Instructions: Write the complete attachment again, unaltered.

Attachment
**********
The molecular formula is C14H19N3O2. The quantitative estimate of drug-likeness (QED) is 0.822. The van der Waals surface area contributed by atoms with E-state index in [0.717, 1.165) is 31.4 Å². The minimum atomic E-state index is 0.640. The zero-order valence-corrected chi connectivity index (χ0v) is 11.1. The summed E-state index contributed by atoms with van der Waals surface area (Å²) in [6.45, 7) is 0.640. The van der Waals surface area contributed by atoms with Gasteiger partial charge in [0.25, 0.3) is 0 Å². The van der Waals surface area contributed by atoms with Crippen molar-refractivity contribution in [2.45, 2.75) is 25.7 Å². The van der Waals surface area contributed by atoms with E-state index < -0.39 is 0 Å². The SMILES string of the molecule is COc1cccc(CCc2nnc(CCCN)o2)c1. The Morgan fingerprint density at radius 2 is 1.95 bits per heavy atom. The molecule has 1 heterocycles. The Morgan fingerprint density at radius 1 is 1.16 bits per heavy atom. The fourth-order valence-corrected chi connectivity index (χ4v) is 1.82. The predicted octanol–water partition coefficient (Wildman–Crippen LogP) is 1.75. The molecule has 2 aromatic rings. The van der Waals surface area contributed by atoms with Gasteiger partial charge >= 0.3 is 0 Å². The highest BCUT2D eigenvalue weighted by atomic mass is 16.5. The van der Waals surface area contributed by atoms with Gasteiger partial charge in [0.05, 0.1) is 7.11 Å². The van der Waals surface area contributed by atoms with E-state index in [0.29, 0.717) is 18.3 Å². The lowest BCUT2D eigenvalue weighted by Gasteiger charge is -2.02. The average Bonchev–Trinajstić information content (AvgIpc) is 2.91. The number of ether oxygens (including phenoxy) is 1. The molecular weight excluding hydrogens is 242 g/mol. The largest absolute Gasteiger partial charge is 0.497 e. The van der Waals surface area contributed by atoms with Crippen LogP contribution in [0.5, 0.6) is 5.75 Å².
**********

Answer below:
The molecular formula is C14H19N3O2. The quantitative estimate of drug-likeness (QED) is 0.822. The van der Waals surface area contributed by atoms with E-state index in [0.717, 1.165) is 31.4 Å². The minimum atomic E-state index is 0.640. The zero-order valence-corrected chi connectivity index (χ0v) is 11.1. The summed E-state index contributed by atoms with van der Waals surface area (Å²) in [6.45, 7) is 0.640. The van der Waals surface area contributed by atoms with Gasteiger partial charge in [0.25, 0.3) is 0 Å². The van der Waals surface area contributed by atoms with Crippen molar-refractivity contribution in [2.45, 2.75) is 25.7 Å². The van der Waals surface area contributed by atoms with E-state index < -0.39 is 0 Å². The SMILES string of the molecule is COc1cccc(CCc2nnc(CCCN)o2)c1. The Morgan fingerprint density at radius 2 is 1.95 bits per heavy atom. The molecule has 1 heterocycles. The Morgan fingerprint density at radius 1 is 1.16 bits per heavy atom. The fourth-order valence-corrected chi connectivity index (χ4v) is 1.82. The predicted octanol–water partition coefficient (Wildman–Crippen LogP) is 1.75. The molecule has 2 aromatic rings. The van der Waals surface area contributed by atoms with Gasteiger partial charge >= 0.3 is 0 Å². The highest BCUT2D eigenvalue weighted by atomic mass is 16.5. The van der Waals surface area contributed by atoms with Gasteiger partial charge in [0.05, 0.1) is 7.11 Å². The van der Waals surface area contributed by atoms with E-state index in [0.29, 0.717) is 18.3 Å². The lowest BCUT2D eigenvalue weighted by Gasteiger charge is -2.02. The average Bonchev–Trinajstić information content (AvgIpc) is 2.91. The number of ether oxygens (including phenoxy) is 1. The molecular weight excluding hydrogens is 242 g/mol. The largest absolute Gasteiger partial charge is 0.497 e. The van der Waals surface area contributed by atoms with Crippen LogP contribution in [0.5, 0.6) is 5.75 Å².